Vestrahorn and Brunnhorn in east Iceland

Have you ever been to east Iceland and admired its mountains? Have you ever heard of Iceland's 'Batman Mountain'? Some of my favourite natural attractions in Iceland are the spiky, 'horny' mountains of east Iceland around Hvalnes peninsula: Vestrahorn, Brunnhorn and Eystrahorn.

If you're driving along the south coast of Iceland then you pass a few impressive glaciers, but you'll also mainly be driving along some long flat plains of Mýrdalssandur (with the occasional mountain popping up from nowhere, such as Hjörleifshöfði). The glaciers are obviously covered with thick ice and snow, making them rather flat on top.

So when you head further east and drive past the town of Höfn, it's a great contrast to see the Horns, with a capital H, of the eastern Icelandic mountains. The word 'horn' means exactly the same in English, as the mountain's spiky peaks strut out of the landscape like horns on a bull. Vestrahorn means West Horn, Eystrahorn means East Horn and Brunnhorn means Well Horn ('Brunnur' means a well, like in a wishing well). Whoever said that the Icelandic language was difficult?

Hvalnes peninsula

Lighthouse on Hvalnes. Picture by Theo van Vliet

Picture by Theo van Vliet

Hvalnes, or 'whale peninsula', is a small peninsula with a black pebble beach that stretches on for a few kilometres. Sitting on its tip is a picturesque old, yellow lighthouse and an old turf farm with the same name of Hvalnes.

Old Icelandic turf house on Hvalnes, picture by Sandy Gennrich

Picture by Sandy Gennrich

This peninsula connects all the three horn mountains, with Vestrahorn and Brunnhorn mountains on the western side of the beach, and Eystrahorn mountain on its eastern side - logical, right? ;) 

Hvalnes beach, picture by Sophie Carr

Picture by Sophie Carr

The beach stretches for a few kilometres, with water on both sides that mirrors the surrounding mountains on calm days. It is an excellent location for bird watching and photography, and there are great possibilities of getting mirrored shots of the impressive mountains on each side, or of the Northern Lights reflected in the water.

Vestrahorn mountain

Vestrahorn mountain in winter

Vestrahorn mountain has been getting a lot of photographic attention in recent years. It's even served as a backdrop in the Bollywood film Dilwale, and the surge in photography enthusiasts driving the small road of Stokksnes to get to it has resulted in the farmer that owns the land charging a small fee to use the road to go to it, making it one of only 2 natural attractions in Iceland that you need to pay a small entry fee to reach. (The other one is Kerið crater in south Iceland, a part of the Golden Circle).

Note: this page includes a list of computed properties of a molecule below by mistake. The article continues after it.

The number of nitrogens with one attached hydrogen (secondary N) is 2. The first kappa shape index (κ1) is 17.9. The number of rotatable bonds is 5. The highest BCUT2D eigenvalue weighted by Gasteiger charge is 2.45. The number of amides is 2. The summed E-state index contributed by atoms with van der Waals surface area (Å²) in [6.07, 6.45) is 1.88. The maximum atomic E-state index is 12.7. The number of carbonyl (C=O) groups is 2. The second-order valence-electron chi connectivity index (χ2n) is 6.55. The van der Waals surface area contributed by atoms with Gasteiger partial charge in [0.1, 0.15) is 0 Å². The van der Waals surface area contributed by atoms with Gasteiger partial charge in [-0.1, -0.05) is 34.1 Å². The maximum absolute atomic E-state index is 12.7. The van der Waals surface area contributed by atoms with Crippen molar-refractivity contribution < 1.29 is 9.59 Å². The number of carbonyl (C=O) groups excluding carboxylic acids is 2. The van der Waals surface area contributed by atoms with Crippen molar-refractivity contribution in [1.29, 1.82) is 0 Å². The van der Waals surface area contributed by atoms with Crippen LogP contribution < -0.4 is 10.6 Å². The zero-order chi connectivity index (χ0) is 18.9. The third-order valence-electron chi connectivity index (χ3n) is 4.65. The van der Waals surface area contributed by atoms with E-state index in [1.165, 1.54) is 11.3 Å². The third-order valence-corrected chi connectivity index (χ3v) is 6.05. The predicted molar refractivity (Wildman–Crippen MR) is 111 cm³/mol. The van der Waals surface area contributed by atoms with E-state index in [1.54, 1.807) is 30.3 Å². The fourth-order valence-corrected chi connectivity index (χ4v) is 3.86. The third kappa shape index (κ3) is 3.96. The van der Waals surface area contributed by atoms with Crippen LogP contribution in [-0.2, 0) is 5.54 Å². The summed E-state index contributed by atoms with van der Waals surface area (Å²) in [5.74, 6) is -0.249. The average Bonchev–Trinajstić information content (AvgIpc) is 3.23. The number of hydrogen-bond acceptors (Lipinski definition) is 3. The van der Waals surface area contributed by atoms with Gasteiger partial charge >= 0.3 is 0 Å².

Vestrahorn mountain in east Iceland

Vestrahorn is a 454 metre tall scree mountain, mainly made up of gabbro and granophyre rocks. The Stokksnes peninsula on its west side locks in seawater by the land, so it's possible to get some great shots of the mountain mirrored in the calm seawater, that's almost like a big lagoon, but varies in size with the tide.

Seals also tend to hang out on the stretch of sand, so if you're lucky you can catch a picture of a lazing seal as well.

Vestrahorn mountain and Northern Lights in east Iceland

Vestrahorn, along with Kirkjufell mountain in Snæfellsnes on the west part of Iceland, is probably the most photographed mountain in Iceland.

Eystrahorn mountain

Reflection of Eystrahorn mountain in east Iceland

Eystrahorn mountain is equally as impressive as Vestrahorn mountain, but for some reason doesn't get nearly as much attention as Vestrahorn. So I consider it a little bit off the beaten path.

Eystrahorn. Picture by Þorsteinn H Ingibergsson

Picture by Þorsteinn H Ingibergsson

The mountain is only 756 m tall, and like its neighbour it is mainly made of gabbro and granophyre rocks, although some gold, silver and mercury have also been found here.

It's a very steep scree mountain, that's hard to climb. The problem with scree mountains when you try climbing them is that you take one step up, but slide two steps down.

Eystrahorn mountain by Cedrik Strahm

Picture by Cedrik Strahm

An interesting fact is that Eystrahorn mountain used to be called Hvalneshorn - and then Vestrahorn mountain was called Eystrahorn. I'm not sure when the names changed, but in case you're a bit confused about the names of these two different mountains, then you can feel safe knowing you're not the only one!

Brunnhorn mountain, aka Batman mountain

Vestrahorn and Brunnhorn mountains in east Iceland

Right next to Vestrahorn mountain, or behind it, depending on which angle you're looking at the mountains from, is Brunnhorn mountain. On the above and below pictures you can see it on the right hand side, the three peaks that look like Batman's logo. This mountain is affectionately called The Batman Mountain by locals, due to its shape.

Vestrahorn and Brunnhorn mountains in east Iceland

When you drive further east away from Vestrahorn, then you'll need to look behind you to see these impressive towers, that disappear from sight sometimes on the windy road. You get a much clearer look of this mountain when looking at it from the east.

Brunnhorn seen from the east, picture by Sophie Carr

Picture by Sophie Carr

There's definitely no shortage of powerful and impressive mountains in the east of Iceland, and I can't think of a better place than to go on a road trip than exactly at this location, especially on a calm and pretty summer's day. Not that many people travel in east Iceland as well, so you're much more likely to find some solitude there, and maybe even a hidden gem all to yourself.



Do you have a favourite mountain in Iceland?

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